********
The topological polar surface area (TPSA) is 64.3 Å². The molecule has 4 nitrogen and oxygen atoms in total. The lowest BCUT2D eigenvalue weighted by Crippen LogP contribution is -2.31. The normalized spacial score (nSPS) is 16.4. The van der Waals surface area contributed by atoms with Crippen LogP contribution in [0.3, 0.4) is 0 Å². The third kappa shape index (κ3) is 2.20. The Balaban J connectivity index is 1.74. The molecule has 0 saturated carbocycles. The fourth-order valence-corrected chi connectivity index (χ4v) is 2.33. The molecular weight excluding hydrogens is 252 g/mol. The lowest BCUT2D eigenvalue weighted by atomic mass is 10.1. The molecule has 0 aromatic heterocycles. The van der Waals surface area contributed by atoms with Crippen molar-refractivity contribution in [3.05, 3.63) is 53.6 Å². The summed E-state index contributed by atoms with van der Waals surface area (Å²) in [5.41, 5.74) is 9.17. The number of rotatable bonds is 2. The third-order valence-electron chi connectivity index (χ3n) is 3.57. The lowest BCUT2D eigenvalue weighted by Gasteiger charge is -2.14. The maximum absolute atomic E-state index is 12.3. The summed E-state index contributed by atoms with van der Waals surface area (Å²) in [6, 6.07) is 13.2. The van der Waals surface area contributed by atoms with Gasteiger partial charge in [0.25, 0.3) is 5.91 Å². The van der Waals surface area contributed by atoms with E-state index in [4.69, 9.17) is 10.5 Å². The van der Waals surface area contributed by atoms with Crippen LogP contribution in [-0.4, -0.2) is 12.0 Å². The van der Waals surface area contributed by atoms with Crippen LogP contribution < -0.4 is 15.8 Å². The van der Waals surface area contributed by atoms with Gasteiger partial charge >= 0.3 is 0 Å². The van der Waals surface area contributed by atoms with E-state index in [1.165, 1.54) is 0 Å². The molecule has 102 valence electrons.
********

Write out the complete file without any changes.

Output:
The topological polar surface area (TPSA) is 64.3 Å². The molecule has 4 nitrogen and oxygen atoms in total. The lowest BCUT2D eigenvalue weighted by Crippen LogP contribution is -2.31. The normalized spacial score (nSPS) is 16.4. The van der Waals surface area contributed by atoms with Crippen LogP contribution in [0.3, 0.4) is 0 Å². The third kappa shape index (κ3) is 2.20. The Balaban J connectivity index is 1.74. The molecule has 0 saturated carbocycles. The fourth-order valence-corrected chi connectivity index (χ4v) is 2.33. The molecular weight excluding hydrogens is 252 g/mol. The lowest BCUT2D eigenvalue weighted by atomic mass is 10.1. The molecule has 0 aromatic heterocycles. The van der Waals surface area contributed by atoms with Crippen molar-refractivity contribution in [3.05, 3.63) is 53.6 Å². The summed E-state index contributed by atoms with van der Waals surface area (Å²) in [5.41, 5.74) is 9.17. The number of rotatable bonds is 2. The third-order valence-electron chi connectivity index (χ3n) is 3.57. The lowest BCUT2D eigenvalue weighted by Gasteiger charge is -2.14. The maximum absolute atomic E-state index is 12.3. The summed E-state index contributed by atoms with van der Waals surface area (Å²) in [6, 6.07) is 13.2. The van der Waals surface area contributed by atoms with Gasteiger partial charge in [0.25, 0.3) is 5.91 Å². The van der Waals surface area contributed by atoms with E-state index in [4.69, 9.17) is 10.5 Å². The van der Waals surface area contributed by atoms with Crippen LogP contribution in [-0.4, -0.2) is 12.0 Å². The van der Waals surface area contributed by atoms with Crippen LogP contribution < -0.4 is 15.8 Å². The van der Waals surface area contributed by atoms with Gasteiger partial charge >= 0.3 is 0 Å². The van der Waals surface area contributed by atoms with E-state index in [1.165, 1.54) is 0 Å². The molecule has 102 valence electrons.